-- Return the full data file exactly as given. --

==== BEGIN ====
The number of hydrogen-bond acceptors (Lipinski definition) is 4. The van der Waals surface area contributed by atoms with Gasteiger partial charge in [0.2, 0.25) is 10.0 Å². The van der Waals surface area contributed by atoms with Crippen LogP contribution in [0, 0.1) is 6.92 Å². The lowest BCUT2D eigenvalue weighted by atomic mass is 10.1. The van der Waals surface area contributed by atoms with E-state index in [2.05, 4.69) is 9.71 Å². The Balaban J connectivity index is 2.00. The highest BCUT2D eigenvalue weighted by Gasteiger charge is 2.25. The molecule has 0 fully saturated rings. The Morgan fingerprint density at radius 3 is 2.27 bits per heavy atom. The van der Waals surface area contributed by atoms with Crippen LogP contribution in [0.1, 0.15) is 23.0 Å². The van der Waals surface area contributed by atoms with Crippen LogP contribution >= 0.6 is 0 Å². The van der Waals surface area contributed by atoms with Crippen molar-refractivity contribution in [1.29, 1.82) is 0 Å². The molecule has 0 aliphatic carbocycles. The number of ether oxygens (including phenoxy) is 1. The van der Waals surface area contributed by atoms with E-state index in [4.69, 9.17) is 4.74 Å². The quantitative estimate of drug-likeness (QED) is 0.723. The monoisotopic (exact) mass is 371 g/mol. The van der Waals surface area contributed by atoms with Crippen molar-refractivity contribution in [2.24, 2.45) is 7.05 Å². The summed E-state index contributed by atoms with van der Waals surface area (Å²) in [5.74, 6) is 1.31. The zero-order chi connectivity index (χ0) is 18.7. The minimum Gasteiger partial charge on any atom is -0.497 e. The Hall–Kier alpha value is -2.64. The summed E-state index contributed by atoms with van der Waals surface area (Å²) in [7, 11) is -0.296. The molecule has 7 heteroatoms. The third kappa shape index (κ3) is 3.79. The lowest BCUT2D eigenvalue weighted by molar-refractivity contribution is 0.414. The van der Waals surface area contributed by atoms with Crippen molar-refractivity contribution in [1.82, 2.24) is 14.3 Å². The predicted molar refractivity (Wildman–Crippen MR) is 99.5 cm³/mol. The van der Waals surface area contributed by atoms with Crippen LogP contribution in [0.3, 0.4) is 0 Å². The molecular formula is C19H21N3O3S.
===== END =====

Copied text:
The number of hydrogen-bond acceptors (Lipinski definition) is 4. The van der Waals surface area contributed by atoms with Gasteiger partial charge in [0.2, 0.25) is 10.0 Å². The van der Waals surface area contributed by atoms with Crippen LogP contribution in [0, 0.1) is 6.92 Å². The lowest BCUT2D eigenvalue weighted by atomic mass is 10.1. The van der Waals surface area contributed by atoms with E-state index in [2.05, 4.69) is 9.71 Å². The Balaban J connectivity index is 2.00. The highest BCUT2D eigenvalue weighted by Gasteiger charge is 2.25. The molecule has 0 fully saturated rings. The Morgan fingerprint density at radius 3 is 2.27 bits per heavy atom. The van der Waals surface area contributed by atoms with Crippen LogP contribution in [0.1, 0.15) is 23.0 Å². The van der Waals surface area contributed by atoms with Crippen LogP contribution >= 0.6 is 0 Å². The van der Waals surface area contributed by atoms with Crippen molar-refractivity contribution in [1.29, 1.82) is 0 Å². The molecule has 0 aliphatic carbocycles. The number of ether oxygens (including phenoxy) is 1. The van der Waals surface area contributed by atoms with E-state index in [4.69, 9.17) is 4.74 Å². The quantitative estimate of drug-likeness (QED) is 0.723. The monoisotopic (exact) mass is 371 g/mol. The van der Waals surface area contributed by atoms with Crippen molar-refractivity contribution in [2.24, 2.45) is 7.05 Å². The summed E-state index contributed by atoms with van der Waals surface area (Å²) in [5.74, 6) is 1.31. The zero-order chi connectivity index (χ0) is 18.7. The minimum Gasteiger partial charge on any atom is -0.497 e. The Hall–Kier alpha value is -2.64. The summed E-state index contributed by atoms with van der Waals surface area (Å²) in [7, 11) is -0.296. The molecule has 7 heteroatoms. The third kappa shape index (κ3) is 3.79. The lowest BCUT2D eigenvalue weighted by molar-refractivity contribution is 0.414. The van der Waals surface area contributed by atoms with Crippen molar-refractivity contribution in [1.82, 2.24) is 14.3 Å². The predicted molar refractivity (Wildman–Crippen MR) is 99.5 cm³/mol. The van der Waals surface area contributed by atoms with Crippen LogP contribution in [0.3, 0.4) is 0 Å². The molecular formula is C19H21N3O3S.